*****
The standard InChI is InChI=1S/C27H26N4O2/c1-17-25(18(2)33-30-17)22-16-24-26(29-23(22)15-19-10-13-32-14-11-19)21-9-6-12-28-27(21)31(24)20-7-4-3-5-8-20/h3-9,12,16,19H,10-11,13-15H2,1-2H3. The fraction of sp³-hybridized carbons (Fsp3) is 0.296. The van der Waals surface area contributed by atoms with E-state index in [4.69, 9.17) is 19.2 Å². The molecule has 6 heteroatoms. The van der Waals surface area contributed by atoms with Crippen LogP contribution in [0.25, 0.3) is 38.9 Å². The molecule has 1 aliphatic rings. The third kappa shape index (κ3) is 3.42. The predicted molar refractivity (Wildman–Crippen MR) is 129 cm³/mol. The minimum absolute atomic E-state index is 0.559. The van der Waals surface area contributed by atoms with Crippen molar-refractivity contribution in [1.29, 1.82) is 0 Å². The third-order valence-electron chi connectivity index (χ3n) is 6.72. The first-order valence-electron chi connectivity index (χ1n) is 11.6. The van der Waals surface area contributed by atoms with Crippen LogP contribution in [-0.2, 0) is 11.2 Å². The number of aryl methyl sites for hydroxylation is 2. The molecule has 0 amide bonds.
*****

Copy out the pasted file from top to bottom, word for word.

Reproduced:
The standard InChI is InChI=1S/C27H26N4O2/c1-17-25(18(2)33-30-17)22-16-24-26(29-23(22)15-19-10-13-32-14-11-19)21-9-6-12-28-27(21)31(24)20-7-4-3-5-8-20/h3-9,12,16,19H,10-11,13-15H2,1-2H3. The fraction of sp³-hybridized carbons (Fsp3) is 0.296. The van der Waals surface area contributed by atoms with E-state index in [4.69, 9.17) is 19.2 Å². The molecule has 6 heteroatoms. The van der Waals surface area contributed by atoms with Crippen LogP contribution in [0.25, 0.3) is 38.9 Å². The molecule has 1 aliphatic rings. The third kappa shape index (κ3) is 3.42. The predicted molar refractivity (Wildman–Crippen MR) is 129 cm³/mol. The minimum absolute atomic E-state index is 0.559. The van der Waals surface area contributed by atoms with Crippen molar-refractivity contribution in [1.29, 1.82) is 0 Å². The third-order valence-electron chi connectivity index (χ3n) is 6.72. The first-order valence-electron chi connectivity index (χ1n) is 11.6. The van der Waals surface area contributed by atoms with Crippen LogP contribution in [-0.2, 0) is 11.2 Å². The number of aryl methyl sites for hydroxylation is 2. The molecule has 0 amide bonds.